Many readers of thrillers are surely aware that Kemprecos has also co-written eight novels with Clive Cussler in the NUMA Files series featuring Kurt Austin. What was that like?

“It was an easy relationship,” Kemprecos says. “I would send him an idea and he’d come back with a yes, no, or maybe. If and when it became a yes, I’d write up a synopsis and send it to him and we’d go back and forth until we felt it was time to write the book. I’d write about half of it and when I ran into trouble, I’d head out to his office or send pieces to him. Clive has an amazing mind for character and plot twists. We ended up doing a book a year, which was difficult, but we had a good run.”

What was the biggest thing Kemprecos learned from writing with Cussler?

“You write a sentence,” he says. “That sentence becomes a paragraph, the paragraph becomes a scene, the scenes turn into chapters, and when you get enough chapters you have a book.”

Seems like a simple formula to me. I ask Paul to tell me something about sharks that I don’t already know.

“They’re smarter than most people know,” he says. “And they’re actually real good for tourism. People still need to be careful around them. There’s a phone app called Sharktivity that shows where tagged sharks are swimming. Tourists are intrigued by sharks, so it’s not surprising that there is interest in ecotourism, where tourists can go see them from the safety of a boat. It’s obviously not a good time to go diving, because your gear might make you look like a seal and seals are the shark’s favorite food. Having to share a habitat with Great Whites truly makes you change the way you behave around the water.”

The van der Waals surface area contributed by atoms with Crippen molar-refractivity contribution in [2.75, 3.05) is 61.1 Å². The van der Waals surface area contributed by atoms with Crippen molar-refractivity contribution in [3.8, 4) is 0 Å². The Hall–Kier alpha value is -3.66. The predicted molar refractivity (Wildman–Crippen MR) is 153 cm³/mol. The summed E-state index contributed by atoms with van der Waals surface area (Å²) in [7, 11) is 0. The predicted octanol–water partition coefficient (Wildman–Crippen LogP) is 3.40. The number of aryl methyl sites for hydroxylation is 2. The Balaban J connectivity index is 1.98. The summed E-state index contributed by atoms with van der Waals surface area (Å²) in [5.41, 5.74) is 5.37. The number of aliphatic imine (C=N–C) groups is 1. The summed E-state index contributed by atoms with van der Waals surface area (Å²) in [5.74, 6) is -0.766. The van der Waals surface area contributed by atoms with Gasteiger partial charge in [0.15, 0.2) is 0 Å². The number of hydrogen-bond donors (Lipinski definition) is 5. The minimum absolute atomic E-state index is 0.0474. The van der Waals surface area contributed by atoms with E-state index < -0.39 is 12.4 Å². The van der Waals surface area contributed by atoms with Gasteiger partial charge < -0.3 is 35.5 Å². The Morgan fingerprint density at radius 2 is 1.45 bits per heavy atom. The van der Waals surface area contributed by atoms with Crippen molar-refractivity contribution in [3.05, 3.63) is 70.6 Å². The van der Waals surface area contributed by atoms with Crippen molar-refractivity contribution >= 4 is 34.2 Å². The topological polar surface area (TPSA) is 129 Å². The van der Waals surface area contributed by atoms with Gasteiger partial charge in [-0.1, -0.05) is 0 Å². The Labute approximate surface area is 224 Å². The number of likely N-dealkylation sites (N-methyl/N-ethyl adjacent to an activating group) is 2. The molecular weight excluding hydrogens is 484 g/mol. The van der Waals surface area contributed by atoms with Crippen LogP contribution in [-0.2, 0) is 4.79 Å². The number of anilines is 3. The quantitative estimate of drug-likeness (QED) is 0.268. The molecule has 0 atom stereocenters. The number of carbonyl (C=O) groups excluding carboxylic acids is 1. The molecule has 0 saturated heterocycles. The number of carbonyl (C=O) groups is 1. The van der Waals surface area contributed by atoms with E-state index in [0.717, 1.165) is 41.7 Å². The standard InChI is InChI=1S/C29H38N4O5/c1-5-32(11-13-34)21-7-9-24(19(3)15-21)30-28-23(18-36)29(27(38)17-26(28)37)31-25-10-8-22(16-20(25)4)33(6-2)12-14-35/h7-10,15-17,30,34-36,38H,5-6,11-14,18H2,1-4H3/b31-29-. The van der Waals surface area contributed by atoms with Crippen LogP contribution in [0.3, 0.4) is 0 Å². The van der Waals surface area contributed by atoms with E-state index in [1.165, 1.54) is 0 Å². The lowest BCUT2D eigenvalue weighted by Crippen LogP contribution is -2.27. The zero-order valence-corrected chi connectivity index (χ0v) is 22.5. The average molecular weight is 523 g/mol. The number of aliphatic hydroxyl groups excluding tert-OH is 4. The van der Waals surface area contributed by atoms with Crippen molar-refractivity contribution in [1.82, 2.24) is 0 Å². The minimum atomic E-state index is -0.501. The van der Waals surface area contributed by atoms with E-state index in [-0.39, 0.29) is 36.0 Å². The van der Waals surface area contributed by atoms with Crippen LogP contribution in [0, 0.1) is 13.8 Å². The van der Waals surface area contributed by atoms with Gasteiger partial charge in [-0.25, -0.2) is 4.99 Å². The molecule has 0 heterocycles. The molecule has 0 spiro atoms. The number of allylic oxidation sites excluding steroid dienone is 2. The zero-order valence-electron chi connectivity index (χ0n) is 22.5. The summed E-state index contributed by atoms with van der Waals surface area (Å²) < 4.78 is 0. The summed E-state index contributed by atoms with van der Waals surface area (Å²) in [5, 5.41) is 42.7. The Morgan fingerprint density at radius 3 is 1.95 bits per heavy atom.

Good advice. Final question: You get the chance to put together a panel of writers for ThrillerFest—living or dead. Who do you choose and what would the topic be?

Kemprecos doesn’t miss a beat. “Chandler, Hammett, Edgar Allan Poe, and Arthur Conan Doyle. I’d just want to talk with them about how enduring the PI format is. Books, movies, TV shows. I’m especially fascinated by the current success of the many forms of Sherlock Holmes. I was watching the show Instinct the other night and there it was. Alan Cumming is basically playing a Sherlock-type character, a former CIA operative who now works with the NYPD. Just like Elementary. Maybe it’s our fascination with evil, or our love of the eccentric detective, or the Watson-type partnership, but Holmes has never gone out of style since Doyle created him.”

With Kemprecos starting his ninth book in the series, I have a feeling Aristotle “Soc” Socarides is going to be with us for a long time as well.


Paul Kemprecos co-authored eight novels with Clive Cussler in The New York Times best-selling NUMA Files adventure series. He is the author of The Emerald Scepter, featuring ex-Navy SEAL and undersea robotics engineer Matinicus Hawkins, and its sequel, The Minoan Cipher, which was nominated for a Thriller award by the ITW. SHARK BAIT is the eighth book in the Aristotle “Soc” Socarides private detective series that includes Cool Blue Tomb, winner of a Shamus award from the Private Eye Writers of America. He and his wife Christi live on Cape Cod.

To learn more about Paul, please visit his website.

Tim O'Mara
Latest posts by Tim O'Mara (see all)